Haim-Aaron is a bright, Ultra-Orthodox religious scholar living in Jerusalem. His talents and devotion are envied by all.
One evening, following a self-imposed fast, Haim-Aaron collapses and loses consciousness. The paramedics announce his death, but his father takes over resuscitation efforts and, beyond all expectations, Haim-Aaron comes back to life.
After the accident, try as he might, Haim-Aaron remains apathetic to his studies. He feels overwhelmed by a sudden awakening of his body and suspects this is God testing him. He wonders if he should stray from the prescribed path and find a way to re-kindle his faith.
The father notices his son’s changed behavior and tries to forgive him. He is tormented by the fear of having crossed God’s will, the night he resuscitated his son.

Director's Statement

In everyday Hebrew, the word ‘Tikkun’ means improvement or rectification. However, the term ‘Tikkun’ has a more metaphysical meaning in Judaism. The Jewish faith supports the idea of reincarnation – the belief in a soul’s cycle or return to the world after biological death. ‘Tikkun’ refers to a soul returning to the living world in order to rectify an unresolved issue from its past life; to redeem itself before transitioning to the next world.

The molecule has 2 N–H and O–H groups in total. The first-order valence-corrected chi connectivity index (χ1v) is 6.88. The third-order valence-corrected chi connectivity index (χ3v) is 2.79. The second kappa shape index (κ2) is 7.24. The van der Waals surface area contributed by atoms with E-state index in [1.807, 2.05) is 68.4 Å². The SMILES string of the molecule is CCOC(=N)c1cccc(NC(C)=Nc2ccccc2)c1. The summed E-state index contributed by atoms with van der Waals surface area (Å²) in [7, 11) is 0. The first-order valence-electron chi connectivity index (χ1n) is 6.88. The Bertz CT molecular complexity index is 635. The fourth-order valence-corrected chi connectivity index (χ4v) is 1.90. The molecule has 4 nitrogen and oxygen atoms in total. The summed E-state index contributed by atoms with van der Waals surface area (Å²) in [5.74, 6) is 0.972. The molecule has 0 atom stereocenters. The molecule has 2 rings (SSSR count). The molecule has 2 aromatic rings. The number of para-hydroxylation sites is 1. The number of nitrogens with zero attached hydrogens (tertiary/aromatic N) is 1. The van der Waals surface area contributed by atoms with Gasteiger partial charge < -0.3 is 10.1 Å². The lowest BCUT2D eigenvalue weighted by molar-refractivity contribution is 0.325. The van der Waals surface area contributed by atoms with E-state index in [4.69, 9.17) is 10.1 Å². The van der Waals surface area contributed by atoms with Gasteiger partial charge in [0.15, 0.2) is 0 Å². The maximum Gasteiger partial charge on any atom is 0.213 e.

I started writing TIKKUN immediately after the premiere of my first feature film, THE WANDERER, at the Cannes IFF 2010. Within a month I had written a treatment that was accepted to Torino Film Lab. I had no doubt that my next film would also be set in the Jewish Ultra-Orthodox world. Even before I shot THE WANDERER, my vision was to create a trilogy based on a yeshiva scholar and his crisis of faith. Hence I was already mulling over the central themes of TIKKUN, back when I wrote THE WANDERER. Like the treatment, I wrote the first draft of the script extremely quickly. I always describe the relationship between THE WANDERER and TIKKUN as an escalation: The film TIKKUN is more extreme in every respect, from the technicalities of shooting in black and white, to its focus on the regimented lives of the Ultra-Orthodox. The protagonist, Haim-Aaron, lives in Me'a She'arim, one of the oldest Jewish neighbourhoods in Jerusalem. For the Hasidic population, life in Me'a She'arim – close to the site of the Holy Temple - is in itself holy. Haim-Aaron is a student in a yeshiva (religious college). He is regarded as an ‘illui’, or prodigy, a rare distinction given to yeshiva students for their extraordinary intelligence and insight. An illui is likely to become an important rabbi or community leader. TIKKUN is a story of life and death, set in a closed society with rigid, clear-cut rules. At the start of the film, the lead character is an outstanding member of his community. Later, he starts questioning its religious rules, driven by an urgent need to challenge and deepen his faith.